3. Save your scraps

We keep a bag tucked in the freezer door to save veggie scraps. Once it’s full, we put the scraps in a big pot, cover them with water, add herbs and garlic to taste, and simmer on super low for a few hours until we have a perfect veggie stock. You can use the stock right away or freeze it to use later. Thanksgiving is a perfect time to do this, and you can even throw scraps in the slow cooker and have stock ready in time to make gravy. If you have a turkey, do this the next day with turkey bones instead of veggie scraps.

4. Leftovers Can be for Anytime

I know some people don’t love leftovers. It definitely gets old eating the same meal over and over again for a week. That can drive anyone to give up and order a regrettable amount of Chinese food that just makes the leftover problem worse (not that we’re speaking from experience, we just heard this from a friend). One way to repurpose Thanksgiving leftovers so they still feel fresh and fun is to have them for breakfast. Toss some turkey in an omelet, make mashed potatoes into cakes and top them with a poached egg, or make one of our favorites: sweet potato pancakes topped with cranberry sauce. Just pop ¾ c mashed sweet potatoes with 1 ½ c pancake mix, 2 T oil, and 1 c. water.

We hope these tips help you and your family and friends have a beautiful zero-waste Thanksgiving! Keep the tips coming and let us know how you’ll fight food waste this holiday!

Friday Links – 9/15/2017

Just a small sampling of what we’re reading over the weekend.

Are you a vegetarian or vegan, but miss bacon? Give this eggplant bacon from The First Mess a shot. It’s not exactly the same, but it’s a lot better than I ever would have expected.

These Mexi Cauliflower Stuffed Peppers from Sprouted Kitchen look so delicious that I’m actually angry that I’m not eating them right now.

Finally, a couple of recipes that are all about countering food waste. One of our own anti-food waste recipes is our no-waste curry, which is super tasty. But for real, food waste costs real people real money, and puts extra strain on our food system. Where you can, try to cut food waste out of your life.

The Karate Kids

We like to try to introduce the kids to new, fun activities when we can. Over the summer they did soccer and had a great time with it. We also did swimming lessons at the Y. They enjoy doing yoga with mommy. This time we wanted to mix it up, so we asked them if they wanted to do karate.

It was only after a few days of them going absolutely nuts at the prospect that we realized they had no idea what karate actually was. Parenting includes some unforeseen pitfalls, like presuming your kids know what they’re talking about.

This week they had their second class together, and Google is also telling me it’s actually Tae Kwon Do. I mean, I guess at their age it’s not technically anything other than barely controlled chaos, but they have a lot of fun doing it.

Watson takes a little while to warm up, and then once he does, he gets really into everything and doesn’t want to leave. Vivian wants to hold my hand through everything, even exercises where she’s supposed to use the hand I’m holding to punch something. And poor Freddy’s just along for the ride, grumbling as I lug him around while helping the older two with their class.

It’s a challenge to wrangle three young kids at a martial arts class by myself, but the instructors are really helpful, and Watson’s friend’s parents help out too, and the kids make it really a joy even when it’s frustrating and hard.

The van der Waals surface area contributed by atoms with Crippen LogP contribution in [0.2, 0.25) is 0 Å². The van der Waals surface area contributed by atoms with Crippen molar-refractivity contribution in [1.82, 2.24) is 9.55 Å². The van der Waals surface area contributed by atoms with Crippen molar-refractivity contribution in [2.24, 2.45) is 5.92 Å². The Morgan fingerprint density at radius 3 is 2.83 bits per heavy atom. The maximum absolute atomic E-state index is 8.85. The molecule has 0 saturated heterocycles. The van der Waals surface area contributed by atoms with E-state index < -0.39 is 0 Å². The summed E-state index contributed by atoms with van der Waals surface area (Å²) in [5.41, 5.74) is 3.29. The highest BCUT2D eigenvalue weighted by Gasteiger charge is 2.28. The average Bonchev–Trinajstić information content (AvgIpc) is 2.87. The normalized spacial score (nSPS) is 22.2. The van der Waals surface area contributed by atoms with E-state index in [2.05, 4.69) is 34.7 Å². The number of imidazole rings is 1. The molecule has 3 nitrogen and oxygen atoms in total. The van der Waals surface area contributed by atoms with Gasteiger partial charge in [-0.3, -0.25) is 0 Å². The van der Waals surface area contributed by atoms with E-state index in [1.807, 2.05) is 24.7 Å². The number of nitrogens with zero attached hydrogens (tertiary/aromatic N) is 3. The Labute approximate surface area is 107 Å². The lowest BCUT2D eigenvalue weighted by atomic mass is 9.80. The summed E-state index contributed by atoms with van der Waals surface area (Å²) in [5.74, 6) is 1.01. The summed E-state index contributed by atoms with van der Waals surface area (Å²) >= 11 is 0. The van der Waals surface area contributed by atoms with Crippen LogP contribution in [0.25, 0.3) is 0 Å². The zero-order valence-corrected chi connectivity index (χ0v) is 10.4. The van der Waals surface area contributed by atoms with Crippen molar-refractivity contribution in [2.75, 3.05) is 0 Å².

This Week’s Hungry Harvest

We like to take a nice picture of our Hungry Harvest vegetable spread each week, and this week’s was beautiful. Cherry tomatoes, cauliflower, iceberg lettuce, Anaheim peppers, endives, cucumbers, zucchini, yellow squash, spring greens, green beans, broccolini, and eggplant (including the biggest eggplant we’ve ever seen!

If you’re interested in Hungry Harvest, click our referral link and you and we both will get a little discount!

Sometimes You’ve Just Gotta Improvise

Sometimes you have grand plans to feed your kids some nice healthy vegan shepherds’ pie when you get home. You’ll let the kids play together and then put them down for a peaceful bedtime, and relax for a few minutes, proud of the parenting you’ve done.

But then sometimes your car breaks down before you get home and you just have to thank your lucky stars that you’re right next to a pizza place.

Eating Local – Baltimore Breakfast

We’re not natives to Baltimore (actually, our kids are, which is sort of weird to think about), but we’ve fallen in love with a lot about it. It’s a scrappy city with a lot of character and a lot of great food. We like to eat local when we can, and Baltimore gives us a lot of great healthy options.

First up is Zeke’s Coffee, a small batch Baltimore coffee roaster. Zeke’s is everywhere here, and it’s not just because they’re local. They roast a mean bean, they source sustainably, and they make a whole bunch of different varieties to cater to individual tastes. This week we were feeling like the world needed some peace, love, and understanding, so we went with the Hippie Blend. Neither of us knows enough to speak super knowledgeably about taste, but we can say with confidence that Twin Peaks‘s Agent Dale Cooper would think it was a damn fine cup of coffee.

Next up, Michele’s Granola. In keeping with the hippie theme, we went with Ginger Hemp flavor. Michele’s is a local granola maker based in Timonium, just north of Baltimore. Their products are eco-friendly and healthy delicious, and come in a pretty wide variety of flavors. Every one we’ve had has been a crunchy bit of delight to add to some yogurt in the morning, or even just on its own as a snack.

Any local food that you enjoy, either local to Baltimore or wherever you are? Let us know!